Only Through Pain Do We Grow - Carolina Country

Only Through Pain Do We Grow

Discomfort can lead to great things

By Jacob Brooks

Only Through Pain Do We Grow

Greetings, Carolina Country family! It’s your old pal Jacob, coming to you from the promised land, otherwise known as North Cackalacky. I’m excited to share that I’m back in the good Old North State. Believe it or not, I tricked the fine folks at Chapel Hill into educating me again. And my wife, Katie, is pursuing her doctorate at Duke. (It seemed only fitting that since she taught me about SEC football — War Eagle — now I should teach her about ACC basketball as a household divided.)

These past few months have been challenging and uncertain for us all, so I wanted to share some words with you that I hope will bring you a sense of comfort and hope, if only in the slightest way.

“I thank God for pain. Because only through pain do we change, and only through pain do we grow.”

I heard these words while on Youth Tour approximately 10 years ago. Mike Schlappi, a Paralympian, was challenged with inspiring 1,500 sunburnt teenagers from rural America. From where I sat, it seemed a difficult task for any keynote speaker. It was 8 o’clock in the morning.

Ninety-nine percent of the feet in the room were blistered. And the luxury air conditioning in the ballroom of the Hyatt was no match for the D.C. humidity. Fortunately, Mike was up to the task.

He was a talented student athlete whose collegiate dreams were cut short after he was accidentally shot. Paralyzed from the waist down, Mike recalibrated his life, adjusted his dream, and became a gold medalist in men’s wheelchair basketball. The themes of his message resonated with me then, and they resonate with me now.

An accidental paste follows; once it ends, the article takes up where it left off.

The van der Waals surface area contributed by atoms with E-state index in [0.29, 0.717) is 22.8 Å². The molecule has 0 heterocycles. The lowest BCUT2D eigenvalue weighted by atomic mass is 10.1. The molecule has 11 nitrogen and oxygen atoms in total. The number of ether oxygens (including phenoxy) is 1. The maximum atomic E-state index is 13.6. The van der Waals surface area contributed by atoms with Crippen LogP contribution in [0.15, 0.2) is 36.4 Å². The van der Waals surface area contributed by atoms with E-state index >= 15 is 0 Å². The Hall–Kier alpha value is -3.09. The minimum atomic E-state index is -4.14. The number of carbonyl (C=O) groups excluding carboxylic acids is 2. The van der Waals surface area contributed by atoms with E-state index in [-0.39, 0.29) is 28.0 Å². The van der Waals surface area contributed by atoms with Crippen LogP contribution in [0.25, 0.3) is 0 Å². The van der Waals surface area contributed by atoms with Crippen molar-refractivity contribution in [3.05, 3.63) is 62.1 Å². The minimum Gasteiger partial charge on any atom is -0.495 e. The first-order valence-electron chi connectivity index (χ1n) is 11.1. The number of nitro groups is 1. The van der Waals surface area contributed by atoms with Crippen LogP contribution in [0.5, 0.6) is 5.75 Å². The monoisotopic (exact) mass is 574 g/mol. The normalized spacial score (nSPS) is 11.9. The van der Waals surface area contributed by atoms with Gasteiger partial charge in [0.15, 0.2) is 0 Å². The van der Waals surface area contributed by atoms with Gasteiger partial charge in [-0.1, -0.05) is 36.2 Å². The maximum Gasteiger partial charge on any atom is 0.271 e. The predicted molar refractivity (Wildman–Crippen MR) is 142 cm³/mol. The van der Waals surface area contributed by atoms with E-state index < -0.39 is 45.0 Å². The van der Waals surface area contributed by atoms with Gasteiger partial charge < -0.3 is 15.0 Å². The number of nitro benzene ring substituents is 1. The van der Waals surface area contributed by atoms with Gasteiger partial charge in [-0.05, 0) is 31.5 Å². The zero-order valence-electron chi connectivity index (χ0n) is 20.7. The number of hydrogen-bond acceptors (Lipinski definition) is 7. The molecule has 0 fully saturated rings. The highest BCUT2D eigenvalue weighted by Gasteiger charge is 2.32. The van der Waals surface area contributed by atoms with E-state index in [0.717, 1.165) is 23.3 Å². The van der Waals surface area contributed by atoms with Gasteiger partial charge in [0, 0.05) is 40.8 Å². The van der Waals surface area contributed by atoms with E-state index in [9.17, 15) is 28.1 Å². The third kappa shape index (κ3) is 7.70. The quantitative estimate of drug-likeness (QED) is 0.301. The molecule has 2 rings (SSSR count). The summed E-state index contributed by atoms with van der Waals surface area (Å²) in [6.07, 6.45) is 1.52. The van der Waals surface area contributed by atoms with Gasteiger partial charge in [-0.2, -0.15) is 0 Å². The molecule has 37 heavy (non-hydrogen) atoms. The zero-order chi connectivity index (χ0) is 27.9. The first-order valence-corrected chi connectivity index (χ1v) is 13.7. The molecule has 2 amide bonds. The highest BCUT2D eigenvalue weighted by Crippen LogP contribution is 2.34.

Appreciate failure, embrace discomfort, learn humility, grow.

Failure has long been an acquaintance of mine. The first time I mowed the yard, I turned one of Mama’s favorite laurel bushes into mulch (in my defense, I was 9). I once incorrectly taught my fifth graders how to divide fractions. My students were smarter than me and corrected my error. And I constantly forget which week is the recycling week — a fact my dear wife never lets me forget.

Appreciate failure, embrace discomfort, learn humility, grow.

The encouragement to embrace discomfort and to learn humility certainly came in handy while studying abroad in South Africa. Not only had I been immersed in a new culture where my southern drawl made me stick out like a sore thumb, but I came to the program as a novice. My professors and fellow students intimidated me. Each were more knowledgeable and accomplished in their areas of study. I was afraid I would expose myself as an unqualified undergraduate just trying to keep up. But I recalled my time as a Youth Tour participant and leaned on Mike’s words. I embraced my discomfort, humbled myself, and owned my inexperience.

Because I set aside my ego, my perspective evolved.

Because I humbled myself, I absorbed the significance of sitting less than 50 feet away from Archbishop Desmond Tutu while he addressed our cohort — I’ll have to write a book on this one day. His powerful story of rebuilding post-apartheid South Africa alongside Nelson Mandela and the Truth and Reconciliation Commission changed my understanding of the world. Because I heeded the wisdom I heard while on Youth Tour, I knew what to do with my uncertainty. Long story short, I grew.

Our days certainly aren’t lacking for pain. But the charge is on us to embrace it and grow. Do know that I’m out here in the world trying to do the same. All the best to you and your loved ones.

About the Author

Jacob Brooks represented Blue Ridge Electric on the 2010 Youth Tour to Washington, D.C., when he first began writing his “Log” for Carolina Country. He is currently studying law at UNC-Chapel Hill. Drop him a line at

Comments (1)

  • Jacob and his wife represent our future. I've seen them grow and continue to grow and contribute to the world and their ,ours and my future!

    Helen Alexander |
    July 25, 2020 |

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